Van Eesteren met Van Doesburg while staying in Weimar in 1922. Their relationship resulted in the architectural drawings and models that put De Stijl architecture on the international map. They came about during Van Eesteren’s first collaborative project with De Stijl in 1923. Gallery owner Leonce Rosenberg had asked members of De Stijl to design a country house with an adjoining ‘cultural centre’ near Paris and to exhibit the designs in his gallery, L’Effort Moderne. Van Eesteren was to design the building (Hotel Particulière), Mondriaan and Van Doesburg were to provide the colour and Rietveld the furniture. Together with Van Doesburg, Van Eesteren also made models and designs for a Maison Particulière and a Maison d’artiste.
For the same exhibition, Van Doesburg submitted a colour design for the University Hall that Van Eesteren had drawn for Plan Zuid in Amsterdam. This not only shows that painting can actually influence the space, but also that Van Eesteren, in contrast to Oud, was prepared to accept this influence. After several other collaborative projects with Van Doesburg, including the shopping arcade on the Laan van Meerdervoort in The Hague, Van Eesteren turned his attentions to urban design and, later, spatial planning.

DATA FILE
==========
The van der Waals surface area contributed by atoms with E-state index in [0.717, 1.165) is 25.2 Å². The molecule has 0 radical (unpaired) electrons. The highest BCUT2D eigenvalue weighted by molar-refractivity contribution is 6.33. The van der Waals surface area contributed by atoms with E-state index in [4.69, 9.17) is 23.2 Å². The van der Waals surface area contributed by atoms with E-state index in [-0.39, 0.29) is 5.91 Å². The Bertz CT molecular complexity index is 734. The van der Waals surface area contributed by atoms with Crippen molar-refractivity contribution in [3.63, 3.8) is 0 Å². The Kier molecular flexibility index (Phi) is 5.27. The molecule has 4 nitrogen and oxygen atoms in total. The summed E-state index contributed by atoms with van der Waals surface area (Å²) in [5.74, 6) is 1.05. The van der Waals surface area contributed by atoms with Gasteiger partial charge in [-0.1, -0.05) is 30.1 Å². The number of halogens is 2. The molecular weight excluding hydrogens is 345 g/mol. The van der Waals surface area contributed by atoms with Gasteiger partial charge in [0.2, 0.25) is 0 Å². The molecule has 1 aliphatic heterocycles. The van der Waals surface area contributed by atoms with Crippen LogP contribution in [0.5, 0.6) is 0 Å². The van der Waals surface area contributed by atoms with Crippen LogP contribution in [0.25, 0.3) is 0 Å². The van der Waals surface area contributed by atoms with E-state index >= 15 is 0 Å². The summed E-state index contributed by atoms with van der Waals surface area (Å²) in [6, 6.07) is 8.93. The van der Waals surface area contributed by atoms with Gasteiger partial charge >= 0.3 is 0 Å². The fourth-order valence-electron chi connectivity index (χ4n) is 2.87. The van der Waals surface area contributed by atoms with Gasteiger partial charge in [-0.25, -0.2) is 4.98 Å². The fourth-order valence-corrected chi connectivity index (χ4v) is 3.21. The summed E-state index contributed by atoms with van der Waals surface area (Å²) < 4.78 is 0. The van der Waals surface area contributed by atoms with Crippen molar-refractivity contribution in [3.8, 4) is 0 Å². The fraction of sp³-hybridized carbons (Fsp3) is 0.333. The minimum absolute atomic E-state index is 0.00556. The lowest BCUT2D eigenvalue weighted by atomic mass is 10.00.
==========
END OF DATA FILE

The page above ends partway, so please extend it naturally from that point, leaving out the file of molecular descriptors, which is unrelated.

Klaarhamer was a ‘philosophically reformed’ architect, furniture maker and graphic designer. He defined the modernist movement according to the philosophy of H.P. Berlage: modern buildings were simple in form, their structures openly displayed, honest materials were used and historical styles were no longer mimicked. Decorative elements in his work were replaced by forms determined by the structure.